Thursday, December 31, 2009

Fleeing the BIG CITY

Lately it seems more people are thinking about downsizing. Maybe it is with all the job loss and poor economy that folks don't want to get stuck in large expensive cities. I for one made sure it was time to leave NYC before the meltdown took place. Other colleagues and friends seem to start growing fond of the idea that smaller, in regards to a city, might just be better.

I know for my wife and I smaller was a major factor in our decision to move to Minneapolis. Rob Baedeker over at the SF Gate seems to be having that issue. It seems to be the new mid-life crisis: where should I live?

For at least a couple of years now, my wife and I have been rehearsing a break-up conversation with the Bay Area. As much as we love it here, we're just not sure if it will ever work out.

A lot of our uncertainty revolves around money, and our realization that we can't afford to buy a home here. That fact, rightly or wrongly, has become a touchstone for other uncertainties -- about finding a neighborhood we can stay in for the long term; about having good school options for our two-year-old daughter; about making enough money to afford the high cost of living without giving all of our waking hours over to work.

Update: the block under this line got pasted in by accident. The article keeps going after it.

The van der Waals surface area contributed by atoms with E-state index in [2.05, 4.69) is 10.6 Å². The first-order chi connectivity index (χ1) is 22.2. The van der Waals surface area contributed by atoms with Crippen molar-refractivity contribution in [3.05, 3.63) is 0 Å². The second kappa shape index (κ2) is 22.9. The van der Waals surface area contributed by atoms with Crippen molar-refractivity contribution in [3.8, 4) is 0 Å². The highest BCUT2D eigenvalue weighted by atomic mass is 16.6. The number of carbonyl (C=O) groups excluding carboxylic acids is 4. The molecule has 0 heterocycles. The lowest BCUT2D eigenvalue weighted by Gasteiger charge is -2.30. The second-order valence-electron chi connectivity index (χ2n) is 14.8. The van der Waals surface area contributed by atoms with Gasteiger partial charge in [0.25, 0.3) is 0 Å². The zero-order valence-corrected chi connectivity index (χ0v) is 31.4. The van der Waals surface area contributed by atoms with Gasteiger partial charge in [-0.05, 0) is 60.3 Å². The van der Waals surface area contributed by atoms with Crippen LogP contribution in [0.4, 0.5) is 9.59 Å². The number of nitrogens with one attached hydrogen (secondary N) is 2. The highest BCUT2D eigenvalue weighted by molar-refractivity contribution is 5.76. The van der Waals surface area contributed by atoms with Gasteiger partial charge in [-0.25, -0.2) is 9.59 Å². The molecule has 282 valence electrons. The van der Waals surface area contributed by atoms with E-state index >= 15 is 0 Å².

It seems that quality of life and money have a clear connection these days. Are bigger cities (NYC, SF, LA) really all that much better than say smaller (Portland, Minneapolis, Kansas City) cities. I would argue that they are different but that these smaller cities, and usually cheaper, tend to have a better quality of life but at the same time reduced costs. Are we on the verge of a new trend where people will want to live in affordable smaller cities so that a job at McDonalds (as the article points out) means you can still be a home owner.

Wednesday, December 30, 2009

Newburg Project: Embracing Density at the Urban Fringe

John Stillich with SUDA has this new plan, Newburg, for how to make density work in the outer fringes (or suburbs really). It is an interesting model and might just be a key to how we approach chaning behaviors and travel patterns to meet the new energy and sustainablity demands we will face now and for year to come. From Planetizen: